Although this chapter presents data from a variety of sources, it primarily uses the National Education Longitudinal Study of 1988 (NELS:88), a large-scale longitudinal survey sponsored by the U.S. Department of Education, National Center for Education Statistics, and the National Science Foundation. This national study began in 1988 with a sample of about 24,000 eighth grade students who have been surveyed biennially to obtain rich information about student characteristics and family background, as well as school context and achievement outcomes. NELS:88 collected data on science and mathematics achievement scores, coursework in school, attitudes toward mathematics and science classes, and a variety of other education-related factors. Half of the students surveyed were female and approximately one-third were underrepresented minorities (black, Hispanic, or American Indian).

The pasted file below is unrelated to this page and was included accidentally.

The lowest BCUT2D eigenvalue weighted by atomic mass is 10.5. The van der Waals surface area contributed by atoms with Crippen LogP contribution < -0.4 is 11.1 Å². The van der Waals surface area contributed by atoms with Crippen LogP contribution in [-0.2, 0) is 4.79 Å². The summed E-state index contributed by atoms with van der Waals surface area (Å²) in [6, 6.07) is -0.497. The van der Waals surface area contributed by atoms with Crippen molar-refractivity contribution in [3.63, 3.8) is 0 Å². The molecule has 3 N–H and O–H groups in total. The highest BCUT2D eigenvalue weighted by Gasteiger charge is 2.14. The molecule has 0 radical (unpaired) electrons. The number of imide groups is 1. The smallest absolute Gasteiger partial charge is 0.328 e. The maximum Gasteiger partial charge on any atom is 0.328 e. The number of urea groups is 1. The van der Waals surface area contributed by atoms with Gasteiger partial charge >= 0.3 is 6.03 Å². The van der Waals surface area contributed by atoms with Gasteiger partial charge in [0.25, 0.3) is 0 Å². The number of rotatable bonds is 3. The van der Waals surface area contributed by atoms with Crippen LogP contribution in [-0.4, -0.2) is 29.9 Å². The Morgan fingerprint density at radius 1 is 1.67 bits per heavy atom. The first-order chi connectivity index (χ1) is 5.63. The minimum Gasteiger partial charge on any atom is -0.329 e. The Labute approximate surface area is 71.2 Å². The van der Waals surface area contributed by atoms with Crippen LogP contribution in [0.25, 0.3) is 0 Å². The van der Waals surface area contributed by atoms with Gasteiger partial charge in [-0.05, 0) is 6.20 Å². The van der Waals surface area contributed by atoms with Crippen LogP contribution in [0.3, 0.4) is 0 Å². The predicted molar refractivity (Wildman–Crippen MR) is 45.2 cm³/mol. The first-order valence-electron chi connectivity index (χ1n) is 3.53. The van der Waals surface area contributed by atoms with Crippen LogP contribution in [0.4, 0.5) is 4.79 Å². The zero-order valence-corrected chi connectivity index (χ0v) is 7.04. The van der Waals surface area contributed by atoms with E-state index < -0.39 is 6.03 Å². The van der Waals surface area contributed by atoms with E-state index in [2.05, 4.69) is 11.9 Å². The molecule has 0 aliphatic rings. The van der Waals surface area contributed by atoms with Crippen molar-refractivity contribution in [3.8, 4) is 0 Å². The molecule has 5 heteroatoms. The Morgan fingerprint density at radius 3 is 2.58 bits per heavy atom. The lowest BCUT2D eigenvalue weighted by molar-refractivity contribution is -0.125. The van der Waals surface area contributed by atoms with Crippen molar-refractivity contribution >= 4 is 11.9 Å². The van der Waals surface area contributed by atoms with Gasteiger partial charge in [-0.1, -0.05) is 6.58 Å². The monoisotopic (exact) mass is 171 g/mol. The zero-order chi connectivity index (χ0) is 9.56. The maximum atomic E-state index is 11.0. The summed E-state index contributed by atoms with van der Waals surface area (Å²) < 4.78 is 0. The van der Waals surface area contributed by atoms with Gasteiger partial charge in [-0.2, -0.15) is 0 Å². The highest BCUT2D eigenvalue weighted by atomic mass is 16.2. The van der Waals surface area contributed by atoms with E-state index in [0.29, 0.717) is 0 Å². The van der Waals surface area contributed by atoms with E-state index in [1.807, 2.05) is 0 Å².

This chapter uses regression analysis to determine which variables are most closely associated with student achievement. The limitations to this approach are twofold: (1) The analysis only includes those variables that were collected in the survey (for example, it does not include such things as the actual processes that occur in a classroom). (2) Although a variable may be highly correlated with achievement, it does not necessarily mean that factor causes high achievement levels; that a variable had a high correlation means only that a close association exists between mathematics and science achievement and that variable. Correlation coefficients then provide indicators of the strength of the relationship. Given these limitations, the purpose of this chapter is to examine factors that are strongly related to achievement in science and mathematics in this study-factors that can be changed by students, parents, teachers, schools, and policymakers-in order to increase the representation of women and minorities in the science and engineering workforce.